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After breakfast, we were picked up from our hotel at 08:30 and once again taken to Selcuk, where we joined our tour guide and small group of 11 travelers before hitting more ruins. 

First stop: the House of Mother Mary. Located on the top of Bulbul Dag (the Mount of the Nightingale) and seven kilometers south of the ancient city of Ephesus, the Blessed Virgin is said to have lived her last years on earth in this home under the care of St John, who also lived and preached in the area. It was reconstructed on the foundations unearthed in 1891 by Lazarist Fathers, following the detailed description given to them by an infirmed German woman who claimed to have been shown this neighborhood in visions that she had of the Virgin Mother. Soon after, this place began to attract interest and is visited today by pilgrims from all over the world. Pope John XXIII visited this shrine many times during his stay as the Apostolic Delegate in Turkey. Pope Paul VI and Pope John Paul II came here as pilgrims in 1967 and 1979 respectively.

Nothing prepared us for the grandeur of Ephesus, often referred to as the “New York City of the ancient world” until Constantinople came into existence. Rising on the north slope of Mount Pion and extending southward to the slopes of Mount Koressos, Ephesus is probably the largest archeological site in Turkey. First founded as a colony of Athens some 1000 years before Christ, it was rebuilt and fortified with city walls in the late part of the 4th century BC by Lysimachus, who had been left in charge of the city by Alexander the Great after his visit there in 334 BC. After Alexandria and Antiochia during the Roman period, it was designated as the capital of Asia Minor. The apostle, Paul, came to Ephesus in the 1st century and it is believed to be the place from where he wrote his letter known as 1 Corinthians in the Holy Bible. Ephesus is also one of the seven churches, or communities of Christians, referred to in Revelations (Revelations 2:1-7). We explored the extensive site of this white-marble ancient city and marveled at its spectacular monuments: the Library of Celsus, the Agora, the Odeon, the Trajan Fountain, the Domitianus Temple, the theater and the roman latrines. Well worth paying the extra money, Peter and I spent half an hour at “the Terraces”, admiring a group of 7 well preserved homes at Ephesus that once belonged to its wealthier citizens.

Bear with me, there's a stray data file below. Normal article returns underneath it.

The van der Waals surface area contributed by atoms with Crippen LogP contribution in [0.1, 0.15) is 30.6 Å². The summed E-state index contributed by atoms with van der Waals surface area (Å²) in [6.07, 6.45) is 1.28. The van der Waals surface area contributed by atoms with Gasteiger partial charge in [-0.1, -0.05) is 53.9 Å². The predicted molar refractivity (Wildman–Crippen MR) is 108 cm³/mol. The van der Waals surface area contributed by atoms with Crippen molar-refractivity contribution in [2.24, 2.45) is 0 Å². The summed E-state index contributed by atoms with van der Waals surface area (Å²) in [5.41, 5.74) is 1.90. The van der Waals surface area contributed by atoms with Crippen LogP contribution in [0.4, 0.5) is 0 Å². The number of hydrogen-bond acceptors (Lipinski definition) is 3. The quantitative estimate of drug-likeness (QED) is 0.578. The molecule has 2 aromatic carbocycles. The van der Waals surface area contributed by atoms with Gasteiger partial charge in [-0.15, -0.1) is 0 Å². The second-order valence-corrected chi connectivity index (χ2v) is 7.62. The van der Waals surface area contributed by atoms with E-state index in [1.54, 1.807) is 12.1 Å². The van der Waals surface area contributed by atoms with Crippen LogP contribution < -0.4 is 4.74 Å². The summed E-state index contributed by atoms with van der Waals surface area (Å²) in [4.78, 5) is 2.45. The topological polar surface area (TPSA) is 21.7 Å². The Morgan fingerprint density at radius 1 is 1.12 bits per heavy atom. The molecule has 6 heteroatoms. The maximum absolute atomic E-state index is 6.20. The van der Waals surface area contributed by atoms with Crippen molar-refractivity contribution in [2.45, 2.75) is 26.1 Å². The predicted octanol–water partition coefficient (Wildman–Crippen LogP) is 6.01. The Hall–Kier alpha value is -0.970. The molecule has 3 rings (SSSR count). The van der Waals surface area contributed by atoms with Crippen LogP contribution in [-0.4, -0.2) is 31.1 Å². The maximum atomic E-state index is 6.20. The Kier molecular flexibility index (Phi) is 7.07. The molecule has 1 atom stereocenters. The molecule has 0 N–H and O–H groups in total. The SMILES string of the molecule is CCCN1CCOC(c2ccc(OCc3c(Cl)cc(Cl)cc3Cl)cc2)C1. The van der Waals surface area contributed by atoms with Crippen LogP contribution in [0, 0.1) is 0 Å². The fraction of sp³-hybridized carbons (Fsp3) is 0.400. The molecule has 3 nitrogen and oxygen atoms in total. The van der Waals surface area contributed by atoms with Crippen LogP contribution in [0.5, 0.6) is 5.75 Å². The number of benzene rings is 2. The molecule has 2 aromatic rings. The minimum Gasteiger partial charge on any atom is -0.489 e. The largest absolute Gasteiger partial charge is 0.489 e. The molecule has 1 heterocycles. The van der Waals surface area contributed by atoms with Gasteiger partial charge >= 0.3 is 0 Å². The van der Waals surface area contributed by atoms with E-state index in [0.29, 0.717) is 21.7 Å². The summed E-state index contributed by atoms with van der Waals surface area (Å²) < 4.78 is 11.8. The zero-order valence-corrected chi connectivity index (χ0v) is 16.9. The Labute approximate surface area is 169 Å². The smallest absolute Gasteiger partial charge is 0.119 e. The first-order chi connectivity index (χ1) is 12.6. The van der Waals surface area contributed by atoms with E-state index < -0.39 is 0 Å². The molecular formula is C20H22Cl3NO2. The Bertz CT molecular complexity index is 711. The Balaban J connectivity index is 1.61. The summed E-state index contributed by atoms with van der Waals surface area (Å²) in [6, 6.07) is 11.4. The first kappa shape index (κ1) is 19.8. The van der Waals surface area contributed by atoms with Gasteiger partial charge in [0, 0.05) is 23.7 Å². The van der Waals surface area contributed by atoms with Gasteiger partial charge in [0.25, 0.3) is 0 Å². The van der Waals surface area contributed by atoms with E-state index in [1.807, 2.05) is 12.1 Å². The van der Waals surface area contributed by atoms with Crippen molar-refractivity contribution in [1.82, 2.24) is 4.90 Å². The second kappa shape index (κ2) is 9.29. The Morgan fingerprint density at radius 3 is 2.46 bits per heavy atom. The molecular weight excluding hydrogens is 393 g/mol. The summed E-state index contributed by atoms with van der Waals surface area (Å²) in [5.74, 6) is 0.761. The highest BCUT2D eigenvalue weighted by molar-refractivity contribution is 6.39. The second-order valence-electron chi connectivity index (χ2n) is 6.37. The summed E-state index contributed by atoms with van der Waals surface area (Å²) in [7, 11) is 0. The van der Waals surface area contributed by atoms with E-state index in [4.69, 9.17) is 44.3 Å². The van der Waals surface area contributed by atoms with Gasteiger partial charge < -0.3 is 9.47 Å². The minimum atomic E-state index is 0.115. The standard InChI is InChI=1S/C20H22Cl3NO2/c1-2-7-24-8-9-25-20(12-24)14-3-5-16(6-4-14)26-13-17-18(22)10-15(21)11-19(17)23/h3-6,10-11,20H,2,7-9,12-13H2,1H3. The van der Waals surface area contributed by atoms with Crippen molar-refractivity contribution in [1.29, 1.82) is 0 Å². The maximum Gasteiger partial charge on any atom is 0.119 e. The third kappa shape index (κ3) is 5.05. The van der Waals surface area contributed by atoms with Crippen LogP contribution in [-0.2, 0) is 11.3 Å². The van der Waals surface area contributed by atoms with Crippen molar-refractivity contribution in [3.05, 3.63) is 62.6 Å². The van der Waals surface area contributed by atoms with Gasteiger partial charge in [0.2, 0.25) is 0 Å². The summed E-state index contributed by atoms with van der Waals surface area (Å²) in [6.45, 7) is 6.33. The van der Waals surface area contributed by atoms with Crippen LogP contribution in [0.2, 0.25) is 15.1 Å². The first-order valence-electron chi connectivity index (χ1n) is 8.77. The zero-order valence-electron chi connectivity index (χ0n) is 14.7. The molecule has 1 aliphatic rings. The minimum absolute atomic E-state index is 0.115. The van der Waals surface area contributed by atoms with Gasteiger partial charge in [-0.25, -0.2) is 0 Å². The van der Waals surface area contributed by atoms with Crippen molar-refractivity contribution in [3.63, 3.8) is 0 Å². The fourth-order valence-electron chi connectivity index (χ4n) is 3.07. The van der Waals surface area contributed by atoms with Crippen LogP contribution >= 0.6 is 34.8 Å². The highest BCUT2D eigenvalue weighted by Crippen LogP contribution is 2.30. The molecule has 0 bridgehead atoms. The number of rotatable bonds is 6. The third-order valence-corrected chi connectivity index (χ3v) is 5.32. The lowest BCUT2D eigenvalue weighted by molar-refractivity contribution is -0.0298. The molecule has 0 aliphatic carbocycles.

After our lunch break, we made a brief stop to see the remains of the Temple of Artemis. This famous temple was one of the Seven Wonders of the Ancient World and was first built in the lonian style during 560-550 BC by the Lydian King, Croesus. After being burned down in 356 BC, it was rebuilt on the same foundations, its height extended by 3 meters. Famous for its marble statues, this temple was 55x115 meters in dimension and was the largest of all the ancient temples. With many of the ruins taken to the museum in England, all that is sadly left of this huge and magnificent temple is....... 1 column.

After our second full day of Greco-Roman ruins, amidst the crowds and under a searing sun, we longed for the lush surroundings and tranquility of Nisanyan House, our final night.

Posted by Victoria Ugarte on 30th September, 2014 | Trackbacks
Categories: Turkey

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